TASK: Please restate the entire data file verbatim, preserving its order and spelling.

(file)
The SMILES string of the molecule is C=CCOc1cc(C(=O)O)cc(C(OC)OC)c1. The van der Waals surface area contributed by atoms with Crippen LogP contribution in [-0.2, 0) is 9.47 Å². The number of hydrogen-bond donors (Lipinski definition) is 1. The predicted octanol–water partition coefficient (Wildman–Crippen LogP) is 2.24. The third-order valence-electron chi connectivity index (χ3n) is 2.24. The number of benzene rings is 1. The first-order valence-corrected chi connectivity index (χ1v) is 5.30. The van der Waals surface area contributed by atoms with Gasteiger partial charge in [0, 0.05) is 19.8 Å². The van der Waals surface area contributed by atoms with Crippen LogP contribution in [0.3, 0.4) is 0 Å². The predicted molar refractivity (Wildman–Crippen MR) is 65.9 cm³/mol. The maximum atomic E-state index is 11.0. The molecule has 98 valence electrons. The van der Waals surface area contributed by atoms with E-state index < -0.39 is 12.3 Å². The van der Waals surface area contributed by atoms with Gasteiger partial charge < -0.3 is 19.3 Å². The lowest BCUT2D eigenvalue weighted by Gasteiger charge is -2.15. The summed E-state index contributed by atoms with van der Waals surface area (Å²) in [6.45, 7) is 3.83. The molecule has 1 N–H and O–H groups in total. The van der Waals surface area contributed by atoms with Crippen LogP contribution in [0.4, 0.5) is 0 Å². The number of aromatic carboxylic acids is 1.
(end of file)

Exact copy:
The SMILES string of the molecule is C=CCOc1cc(C(=O)O)cc(C(OC)OC)c1. The van der Waals surface area contributed by atoms with Crippen LogP contribution in [-0.2, 0) is 9.47 Å². The number of hydrogen-bond donors (Lipinski definition) is 1. The predicted octanol–water partition coefficient (Wildman–Crippen LogP) is 2.24. The third-order valence-electron chi connectivity index (χ3n) is 2.24. The number of benzene rings is 1. The first-order valence-corrected chi connectivity index (χ1v) is 5.30. The van der Waals surface area contributed by atoms with Gasteiger partial charge in [0, 0.05) is 19.8 Å². The van der Waals surface area contributed by atoms with Crippen LogP contribution in [0.3, 0.4) is 0 Å². The predicted molar refractivity (Wildman–Crippen MR) is 65.9 cm³/mol. The maximum atomic E-state index is 11.0. The molecule has 98 valence electrons. The van der Waals surface area contributed by atoms with E-state index < -0.39 is 12.3 Å². The van der Waals surface area contributed by atoms with Gasteiger partial charge < -0.3 is 19.3 Å². The lowest BCUT2D eigenvalue weighted by Gasteiger charge is -2.15. The summed E-state index contributed by atoms with van der Waals surface area (Å²) in [6.45, 7) is 3.83. The molecule has 1 N–H and O–H groups in total. The van der Waals surface area contributed by atoms with Crippen LogP contribution in [0.4, 0.5) is 0 Å². The number of aromatic carboxylic acids is 1.